While some architects work exclusively on designing the built environment, the spaces we inhabit, Frank Lloyd Wright chose to design furniture, textiles and even household objects for his projects. In the spirit of Frank Lloyd Wright, SOSS looks at hardware as something integral to design. Wright stated “Form and function should be one, joined in a spiritual union.” He didn’t follow the tenants of form follows function where things become more about utility than beauty. He felt that the details were where the two could meet.
The humble door handle is the first part of a building you touch. It is your introduction to the building – a handshake, so to speak. In this sense, the door handle may be the most important part of a building. Is your first touch cold? Is it awkward and hard to grasp? Or, is it so simple that it is as though the door handle has been designed just for you? Is the round or oval doorknob, the most popular design, the best design? Through mass production and economy, we have become accustomed to a knob that you have to turn, often quite far. You need a hand completely free to grasp the knob; carrying groceries oftentimes becomes a game of balance.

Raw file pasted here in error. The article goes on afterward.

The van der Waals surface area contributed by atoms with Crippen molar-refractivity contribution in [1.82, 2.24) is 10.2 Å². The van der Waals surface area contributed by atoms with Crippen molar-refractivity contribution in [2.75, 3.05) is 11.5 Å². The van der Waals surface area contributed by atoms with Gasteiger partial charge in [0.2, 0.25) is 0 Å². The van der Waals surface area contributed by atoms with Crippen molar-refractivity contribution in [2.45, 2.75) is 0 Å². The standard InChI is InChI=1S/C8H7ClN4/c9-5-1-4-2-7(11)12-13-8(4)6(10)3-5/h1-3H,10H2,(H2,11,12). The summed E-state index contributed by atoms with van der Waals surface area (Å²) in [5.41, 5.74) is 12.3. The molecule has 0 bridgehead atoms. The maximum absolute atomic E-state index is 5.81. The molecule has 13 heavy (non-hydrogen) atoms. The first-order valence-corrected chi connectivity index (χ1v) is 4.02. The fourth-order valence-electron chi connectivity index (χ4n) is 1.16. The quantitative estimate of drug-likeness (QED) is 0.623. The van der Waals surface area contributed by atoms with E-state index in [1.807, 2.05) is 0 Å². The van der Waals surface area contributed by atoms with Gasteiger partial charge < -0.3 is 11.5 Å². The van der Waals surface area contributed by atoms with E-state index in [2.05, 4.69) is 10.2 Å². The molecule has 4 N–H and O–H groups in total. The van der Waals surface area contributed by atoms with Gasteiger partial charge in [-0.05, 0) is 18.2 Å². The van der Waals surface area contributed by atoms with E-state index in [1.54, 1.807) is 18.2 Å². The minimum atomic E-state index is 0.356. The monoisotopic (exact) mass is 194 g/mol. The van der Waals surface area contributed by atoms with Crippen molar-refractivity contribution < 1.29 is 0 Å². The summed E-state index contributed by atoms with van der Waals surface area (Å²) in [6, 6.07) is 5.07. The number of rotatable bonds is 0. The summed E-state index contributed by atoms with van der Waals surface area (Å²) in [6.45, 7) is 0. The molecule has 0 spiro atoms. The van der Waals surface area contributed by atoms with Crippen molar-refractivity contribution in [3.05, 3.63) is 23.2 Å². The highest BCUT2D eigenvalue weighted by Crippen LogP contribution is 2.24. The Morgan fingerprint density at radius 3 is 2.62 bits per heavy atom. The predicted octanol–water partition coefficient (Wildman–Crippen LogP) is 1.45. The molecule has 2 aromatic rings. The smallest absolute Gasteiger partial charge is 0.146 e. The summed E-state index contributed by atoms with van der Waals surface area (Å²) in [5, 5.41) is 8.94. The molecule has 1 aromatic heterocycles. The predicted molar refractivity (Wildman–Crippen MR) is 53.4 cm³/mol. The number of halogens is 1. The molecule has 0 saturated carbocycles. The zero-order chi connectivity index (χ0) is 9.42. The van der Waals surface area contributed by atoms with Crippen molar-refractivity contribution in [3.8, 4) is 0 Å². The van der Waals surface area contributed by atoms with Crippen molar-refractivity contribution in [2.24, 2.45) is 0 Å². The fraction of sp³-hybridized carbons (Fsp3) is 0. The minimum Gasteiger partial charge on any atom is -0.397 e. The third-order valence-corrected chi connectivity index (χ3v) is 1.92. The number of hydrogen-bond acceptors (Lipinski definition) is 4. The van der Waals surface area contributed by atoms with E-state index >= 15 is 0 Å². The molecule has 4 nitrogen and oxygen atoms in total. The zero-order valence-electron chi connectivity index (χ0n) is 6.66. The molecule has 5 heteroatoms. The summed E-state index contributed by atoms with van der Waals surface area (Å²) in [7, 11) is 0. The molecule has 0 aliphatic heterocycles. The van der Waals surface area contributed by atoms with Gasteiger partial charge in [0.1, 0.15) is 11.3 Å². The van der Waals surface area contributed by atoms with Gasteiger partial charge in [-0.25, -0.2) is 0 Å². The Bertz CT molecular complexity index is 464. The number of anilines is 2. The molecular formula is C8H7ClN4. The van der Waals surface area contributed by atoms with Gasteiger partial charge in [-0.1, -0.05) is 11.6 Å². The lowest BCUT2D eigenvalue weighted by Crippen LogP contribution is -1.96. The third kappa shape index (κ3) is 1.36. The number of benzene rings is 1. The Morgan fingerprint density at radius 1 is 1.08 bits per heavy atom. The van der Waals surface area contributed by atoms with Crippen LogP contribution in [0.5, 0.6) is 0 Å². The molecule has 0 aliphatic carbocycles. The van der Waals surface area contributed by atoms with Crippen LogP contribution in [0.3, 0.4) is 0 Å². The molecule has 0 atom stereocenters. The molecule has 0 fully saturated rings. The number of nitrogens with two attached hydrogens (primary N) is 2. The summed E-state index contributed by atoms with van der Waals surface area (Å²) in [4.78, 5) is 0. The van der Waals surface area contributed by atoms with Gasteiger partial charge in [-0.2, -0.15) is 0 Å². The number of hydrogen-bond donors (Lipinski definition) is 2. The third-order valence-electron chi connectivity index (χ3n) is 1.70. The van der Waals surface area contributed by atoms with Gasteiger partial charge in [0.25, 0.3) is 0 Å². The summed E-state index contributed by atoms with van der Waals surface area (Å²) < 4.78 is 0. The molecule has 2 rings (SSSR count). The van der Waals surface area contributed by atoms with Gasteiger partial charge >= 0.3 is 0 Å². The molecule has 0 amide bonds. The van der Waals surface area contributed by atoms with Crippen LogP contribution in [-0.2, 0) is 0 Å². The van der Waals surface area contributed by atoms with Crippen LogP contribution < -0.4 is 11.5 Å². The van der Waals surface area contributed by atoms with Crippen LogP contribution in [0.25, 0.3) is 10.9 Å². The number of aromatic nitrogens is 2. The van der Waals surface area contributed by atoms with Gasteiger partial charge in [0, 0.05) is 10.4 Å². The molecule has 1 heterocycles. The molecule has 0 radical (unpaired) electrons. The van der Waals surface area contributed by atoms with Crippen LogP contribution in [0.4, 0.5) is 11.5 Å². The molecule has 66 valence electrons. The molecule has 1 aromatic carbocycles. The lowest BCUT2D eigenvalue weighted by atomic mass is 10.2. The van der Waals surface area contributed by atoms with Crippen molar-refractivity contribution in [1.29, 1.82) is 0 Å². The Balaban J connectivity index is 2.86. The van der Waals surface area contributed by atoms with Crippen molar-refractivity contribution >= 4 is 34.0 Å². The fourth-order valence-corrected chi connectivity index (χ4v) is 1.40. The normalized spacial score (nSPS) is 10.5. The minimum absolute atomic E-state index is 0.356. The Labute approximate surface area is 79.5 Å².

SOSS took a look at how we use handles and designed one that is functional and beautiful. While it has a larger presence on the door slab, it enables the user to easily open or close the door. A simple lever moves just enough to undo the latch without a large wrist movement. You can easily open or close the door with your elbow if your hands are full.
At first glance, the size of the Ultralatch seems extravagant, but if you take a look at the design from usability point of view, you find that it caters to an underserved population of people – the elderly, injured, differently abled, and those of us who choose to carry all of the grocery bags in from the car on the first trip. With all of that in mind, the handle becomes welcoming and the movement to enter the space fluid.